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Paying Out of One’s Own Pocket: How the Poor in India Are Facing Hardship to Treat Their Kids

Paying Out of One’s Own Pocket: How the Poor in India Are Facing Hardship to Treat Their Kids
Paying Out of One’s Own Pocket: How the Poor in India Are Facing Hardship to Treat Their Kids
Ranganadham Srinadh and Jeetendra Yadav


It is an unfortunate reality for many poor households in India that the cost of treating their children has to borne by them. In the absence of access to free treatment, many end up paying out of their own pockets to meet healthcare expenses. Desperation leads to rash and hasty measures—such as borrowing money or selling property and assets—plunging such people deeper into financial hardship.

In a study undertaken by the authors, the unit-level data from the seventy-fifth round of the (2017–18) National Sample Survey (NSS) was used for analyzing 4564 hospitalized children, in the age group of 0–4 years, in the last one year preceding the survey period.

More than two-fifth (42%) of the children were between the age of one and two years and 67% were male. According to the monthly per capita expenditure (MPCE)—an indicator of household economic well-being—more than half (53%) of the households in the sample were considered ‘rich’, while 29% was ‘poor’. About 68% of the households was based in rural areas. Unsurprisingly, a majority of the households (62%) opted for the private sector for the treatment of their children.

While out-of-pocket expenditure or OOPE is any direct outlay by households—including gratuities and in-kind payments to health practitioners and suppliers of pharmaceuticals, therapeutic appliances, and other goods and services whose primary intent is to contribute to the restoration or enhancement of the health status of individuals or population groups—a household is considered to have experienced financial hardship if they reported financing healthcare out-of-pocket expenditure using any of the following four mutually exclusive options: (i) sold assets or borrowed money, (ii) asked a relative or friend to pay, (iii) experienced a catastrophic level of OOPE which is defined as household health spending exceeding 10% of household consumption expenditure, and (iv) did not seek care in avoidance of unaffordable OOPE.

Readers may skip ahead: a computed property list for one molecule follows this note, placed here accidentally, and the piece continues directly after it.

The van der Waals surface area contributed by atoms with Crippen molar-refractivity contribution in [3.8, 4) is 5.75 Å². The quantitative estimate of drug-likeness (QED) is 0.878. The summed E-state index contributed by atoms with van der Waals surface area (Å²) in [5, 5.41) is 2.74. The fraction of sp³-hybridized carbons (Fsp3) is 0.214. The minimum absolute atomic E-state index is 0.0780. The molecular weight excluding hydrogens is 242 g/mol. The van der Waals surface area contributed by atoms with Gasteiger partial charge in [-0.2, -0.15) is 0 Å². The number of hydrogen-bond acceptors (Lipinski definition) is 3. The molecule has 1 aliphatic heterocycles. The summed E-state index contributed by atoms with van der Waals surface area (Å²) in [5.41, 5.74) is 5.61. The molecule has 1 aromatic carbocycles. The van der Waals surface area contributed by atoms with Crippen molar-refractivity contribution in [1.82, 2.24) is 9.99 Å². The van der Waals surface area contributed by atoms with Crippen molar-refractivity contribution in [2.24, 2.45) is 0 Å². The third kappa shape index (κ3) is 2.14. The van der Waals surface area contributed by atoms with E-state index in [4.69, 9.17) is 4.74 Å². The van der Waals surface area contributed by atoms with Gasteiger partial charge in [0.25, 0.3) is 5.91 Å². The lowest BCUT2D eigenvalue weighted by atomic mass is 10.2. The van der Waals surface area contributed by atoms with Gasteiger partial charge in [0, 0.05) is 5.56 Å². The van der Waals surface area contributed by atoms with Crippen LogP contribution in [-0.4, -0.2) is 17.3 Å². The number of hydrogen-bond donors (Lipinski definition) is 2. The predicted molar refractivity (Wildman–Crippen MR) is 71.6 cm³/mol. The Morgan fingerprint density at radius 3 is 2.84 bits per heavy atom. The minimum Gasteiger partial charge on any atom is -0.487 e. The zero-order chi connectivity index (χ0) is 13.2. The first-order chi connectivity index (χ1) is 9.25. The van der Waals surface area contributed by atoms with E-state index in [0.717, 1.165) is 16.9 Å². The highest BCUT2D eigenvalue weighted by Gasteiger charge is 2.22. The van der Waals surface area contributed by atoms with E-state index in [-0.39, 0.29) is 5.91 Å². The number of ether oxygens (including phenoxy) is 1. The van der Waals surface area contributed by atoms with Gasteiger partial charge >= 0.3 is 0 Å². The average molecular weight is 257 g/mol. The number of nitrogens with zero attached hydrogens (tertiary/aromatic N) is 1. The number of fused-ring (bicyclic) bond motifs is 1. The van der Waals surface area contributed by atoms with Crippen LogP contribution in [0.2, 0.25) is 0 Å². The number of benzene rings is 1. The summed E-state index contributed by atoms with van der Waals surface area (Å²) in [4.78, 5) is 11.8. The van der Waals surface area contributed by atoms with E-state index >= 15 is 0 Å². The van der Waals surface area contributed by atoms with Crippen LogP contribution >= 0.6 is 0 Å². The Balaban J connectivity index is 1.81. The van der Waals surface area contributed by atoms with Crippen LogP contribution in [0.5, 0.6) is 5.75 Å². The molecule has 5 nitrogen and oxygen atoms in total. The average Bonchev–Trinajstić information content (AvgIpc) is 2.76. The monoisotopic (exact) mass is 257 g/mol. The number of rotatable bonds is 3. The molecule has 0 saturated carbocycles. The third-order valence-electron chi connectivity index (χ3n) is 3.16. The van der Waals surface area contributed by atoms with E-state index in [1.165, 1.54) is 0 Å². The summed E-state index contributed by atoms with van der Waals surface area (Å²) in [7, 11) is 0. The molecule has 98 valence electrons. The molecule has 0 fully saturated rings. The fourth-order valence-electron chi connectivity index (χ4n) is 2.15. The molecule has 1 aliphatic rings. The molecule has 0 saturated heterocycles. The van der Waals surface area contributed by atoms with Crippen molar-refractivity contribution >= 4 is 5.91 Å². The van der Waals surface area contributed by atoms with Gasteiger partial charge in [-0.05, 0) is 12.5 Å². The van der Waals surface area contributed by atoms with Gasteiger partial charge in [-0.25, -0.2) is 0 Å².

The mean out-of-pocket expenditure for India is estimated to be Rs 14,660. It was higher (Rs 21,564) for children less than a year old. The mean total OOPE (Rs 14,864) was higher among male children as compared to females.  

Among the states, Haryana spent more (Rs 27,071) on the mean OOPE on hospitalized care. This was followed by Goa (Rs 26,423), Telangana (Rs 24,088), Punjab (Rs 22,249), and Lakshadweep (Rs 22,168). However, some states and union territories such as the Andaman and Nicobar Islands (Rs 1,488), Tripura (Rs 3868), and Meghalaya (Rs 4,091) spent less as compared to the ones mentioned above. On the other hand, due to high OOPE, nearly two-fifth (39%) of the households in Tamil Nadu were heavily burdened financially.

More than half of the children (57%) had been hospitalized due to various infections. Although fewer children had been hospitalized with eye-related diseases, the mean OOPE for the same was second highest (Rs 30,759) after cardio-vascular diseases.